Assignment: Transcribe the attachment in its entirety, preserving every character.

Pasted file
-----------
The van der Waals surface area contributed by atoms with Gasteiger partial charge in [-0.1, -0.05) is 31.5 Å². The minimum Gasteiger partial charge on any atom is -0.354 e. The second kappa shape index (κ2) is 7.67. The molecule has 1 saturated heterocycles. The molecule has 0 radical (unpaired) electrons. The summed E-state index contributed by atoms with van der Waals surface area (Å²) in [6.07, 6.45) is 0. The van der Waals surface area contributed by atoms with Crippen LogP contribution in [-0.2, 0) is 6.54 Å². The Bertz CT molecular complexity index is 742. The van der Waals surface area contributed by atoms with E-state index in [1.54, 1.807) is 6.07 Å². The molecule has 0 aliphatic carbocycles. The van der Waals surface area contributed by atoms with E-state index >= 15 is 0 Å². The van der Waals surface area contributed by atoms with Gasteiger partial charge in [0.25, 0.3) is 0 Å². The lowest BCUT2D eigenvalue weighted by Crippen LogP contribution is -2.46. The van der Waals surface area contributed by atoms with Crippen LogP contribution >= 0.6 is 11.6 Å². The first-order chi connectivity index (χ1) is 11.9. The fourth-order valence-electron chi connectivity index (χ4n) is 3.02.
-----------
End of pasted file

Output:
The van der Waals surface area contributed by atoms with Gasteiger partial charge in [-0.1, -0.05) is 31.5 Å². The minimum Gasteiger partial charge on any atom is -0.354 e. The second kappa shape index (κ2) is 7.67. The molecule has 1 saturated heterocycles. The molecule has 0 radical (unpaired) electrons. The summed E-state index contributed by atoms with van der Waals surface area (Å²) in [6.07, 6.45) is 0. The van der Waals surface area contributed by atoms with Crippen LogP contribution in [-0.2, 0) is 6.54 Å². The Bertz CT molecular complexity index is 742. The van der Waals surface area contributed by atoms with E-state index in [1.54, 1.807) is 6.07 Å². The molecule has 0 aliphatic carbocycles. The van der Waals surface area contributed by atoms with E-state index >= 15 is 0 Å². The van der Waals surface area contributed by atoms with Gasteiger partial charge in [0.25, 0.3) is 0 Å². The lowest BCUT2D eigenvalue weighted by Crippen LogP contribution is -2.46. The van der Waals surface area contributed by atoms with Crippen LogP contribution >= 0.6 is 11.6 Å². The first-order chi connectivity index (χ1) is 11.9. The fourth-order valence-electron chi connectivity index (χ4n) is 3.02.